left when everyone pushes back from the table.  First, all food should be in the refridgerator within two hours after eating.


Keeps for: Three to four days

Cooked turkey, chicken and duck (in case you are making a turducken) will last three to four days in the fridgeaccording to Foodsafety.gov, the go-to place to get food safety information from various government health agencies. 

Do: Freeze the leftovers in foil or airtight containers as soon as possible; the fresher the turkey is when it goes in, the better. They should be good for two to six months.

Don’t: Store a leftover bird with stuffing still inside; it will take too long for the stuffing to cool and bacteria could grow. Instead, take the stuffing out and save it in a separate container before refrigerating or freezing the turkey meat.


Keeps for: Three to four days

Those popular spiral-cut hams or any store-wrapped cooked ham will last three to four days in the fridge. Cooked country hams will last a bit longer, up to a week. 

Do: Wrap it up tightly in plastic wrap or aluminum foil before refrigerating. If you choose to freeze, it will be good for one to two months.

Don’t: Try to save any leftover ham that has a slimy texture – that’s a tell-tale sign it’s gone bad. 

Mashed and sweet potatoes 

Keeps for: Three to four days

You’ll likely have made them with cream and butter, so you’ll need to put the spuds into the fridge within two hours of preparation. If stored in an airtight container, they will last three to four days in the fridge (this applies to any sort of cooked potato dish, such as potato salad or scalloped potatoes).

Do: Consider freezing your mashed potatoes or gratins in airtight containers or plastic freezer bags within three days; they should be good for up to a month. 

Don’t: Freeze any leftover raw potatoes that didn’t make it to the table without blanching them first; otherwise, they’ll be watery when rejuvenated.

Stuffing/dressing and gravy

Keeps for: Three to four days

It’s all gravy: Any broth made with meat will last three to four days refrigerated and up to two months in the freezer. Same goes for that delicious dressing, if there’s any left.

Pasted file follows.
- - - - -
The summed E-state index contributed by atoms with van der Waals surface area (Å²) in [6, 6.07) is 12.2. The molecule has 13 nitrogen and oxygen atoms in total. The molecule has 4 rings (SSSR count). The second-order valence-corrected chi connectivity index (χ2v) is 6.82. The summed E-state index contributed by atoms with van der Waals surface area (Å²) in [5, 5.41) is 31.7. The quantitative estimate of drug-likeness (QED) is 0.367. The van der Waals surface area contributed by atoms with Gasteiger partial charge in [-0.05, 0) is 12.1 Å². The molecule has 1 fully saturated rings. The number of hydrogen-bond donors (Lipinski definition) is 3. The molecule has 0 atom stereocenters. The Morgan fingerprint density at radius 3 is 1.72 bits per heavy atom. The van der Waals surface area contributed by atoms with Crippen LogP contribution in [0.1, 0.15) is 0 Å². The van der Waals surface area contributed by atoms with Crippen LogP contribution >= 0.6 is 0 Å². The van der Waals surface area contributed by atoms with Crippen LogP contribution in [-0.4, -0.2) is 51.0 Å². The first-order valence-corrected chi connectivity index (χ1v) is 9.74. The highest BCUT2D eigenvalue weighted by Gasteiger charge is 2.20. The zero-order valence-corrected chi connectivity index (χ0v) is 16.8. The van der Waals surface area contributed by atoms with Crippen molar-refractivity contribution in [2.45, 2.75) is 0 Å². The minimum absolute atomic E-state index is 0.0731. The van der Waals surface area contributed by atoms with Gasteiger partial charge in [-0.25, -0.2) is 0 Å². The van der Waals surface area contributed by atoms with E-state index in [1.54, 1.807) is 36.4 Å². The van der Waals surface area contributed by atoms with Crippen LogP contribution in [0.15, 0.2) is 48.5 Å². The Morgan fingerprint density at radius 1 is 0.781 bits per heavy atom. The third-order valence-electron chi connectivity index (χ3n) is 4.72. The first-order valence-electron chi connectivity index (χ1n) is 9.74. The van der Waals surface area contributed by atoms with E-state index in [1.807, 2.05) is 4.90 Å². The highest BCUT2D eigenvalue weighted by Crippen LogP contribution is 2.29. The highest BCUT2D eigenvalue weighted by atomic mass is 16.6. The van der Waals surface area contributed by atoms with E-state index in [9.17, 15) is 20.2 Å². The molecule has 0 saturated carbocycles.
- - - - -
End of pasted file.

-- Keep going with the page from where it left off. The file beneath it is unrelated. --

Do: Store it all within two hours of making, in an airtight container. If freezing, it will keep about a month.

Don’t: Forget and leave your stuffing in the turkey. It’s a breeding ground for bacteria.

Cranberry sauce 

Keeps for: 10 to 14 days

You can keep adding that delicious homemade or store-bought cranberry sauce to your sandwiches for up to two weeks if it’s been kept refrigerated in an airtight container. 

Do: Refrigerate homemade cranberry sauce within two hours of cooking. If you want to make extra and freeze, it will last for up to two months.

Don’t: Touch it if there’s an off odor, flavor or appearance (especially mold).

Green bean casserole, macaroni and cheese and corn pudding

Keeps for: Three to five days

Green bean and corn casseroles and cooked pasta dishes typically last about three to five days when properly stored in the fridge. The same goes for roasted veggies, collard greens and other Thanksgiving dinner favorites.

Do: Be sure to store any dish containing mayonnaise within two hours of making or serving.

Don’t: Freeze any macaroni salad (or egg, chicken, ham or tuna salads), says the USDA. They just don’t taste good when they come back to life.

Bread, rolls and croissants

Keeps for: About a week

Do: Keep your leftover rolls and other Thanksgiving day breads wrapped in plastic in the pantry; they should be good for a week. To last longer, wrap tightly in foil and place in a freezer bag for up to three months.

Don’t: Put breads into the fridge to help them last longer, they’ll just dry out.

Pumpkin, pecan, fruit pies

Keeps for: Three to four days

Pumpkin and pecan pies – or any other pie with an egg-based filling, such as chocolate pie – will keep for three to four days if refrigerated within two hours of making or serving. 

Fruit pies can sit out for two days before you cut and serve them. After eating, loosely wrap with foil or plastic before you put the pie in the fridge. 

The rule applies to store-bought pies as well – once you’ve cut it, it needs to refrigerated.

Do: Consider freezing pumpkin, pecan and fruit pies. Wrapped tightly in foil or plastic they will keep for almost three months. Defrost before warming to eat.

Don’t: Freeze any ‘airy’ pies such as custard or chiffon. 

Cakes and pastries

Keeps for: Up to a week in the fridge

Cakes and pastries can actually be left at room temperature on the snacking table for up to two days; you’ll want to cover loosely with plastic wrap to keep them moist. Put into the fridge, they’ll stay fresh for up to a week.

Do: Keep slices to snack on by freezing in airtight containers; they will last two to three months.

Don’t: Keep any cakes or pastries with dairy-based frostings or fillings out on the table after dessert. They need to go immediately into the fridge.

Source: https://www.cnn.com/2019/11/29/health/how-long-to-keep-thanksgiving-leftovers-wellness/index.html

Copyright EnviroInsight.org 2021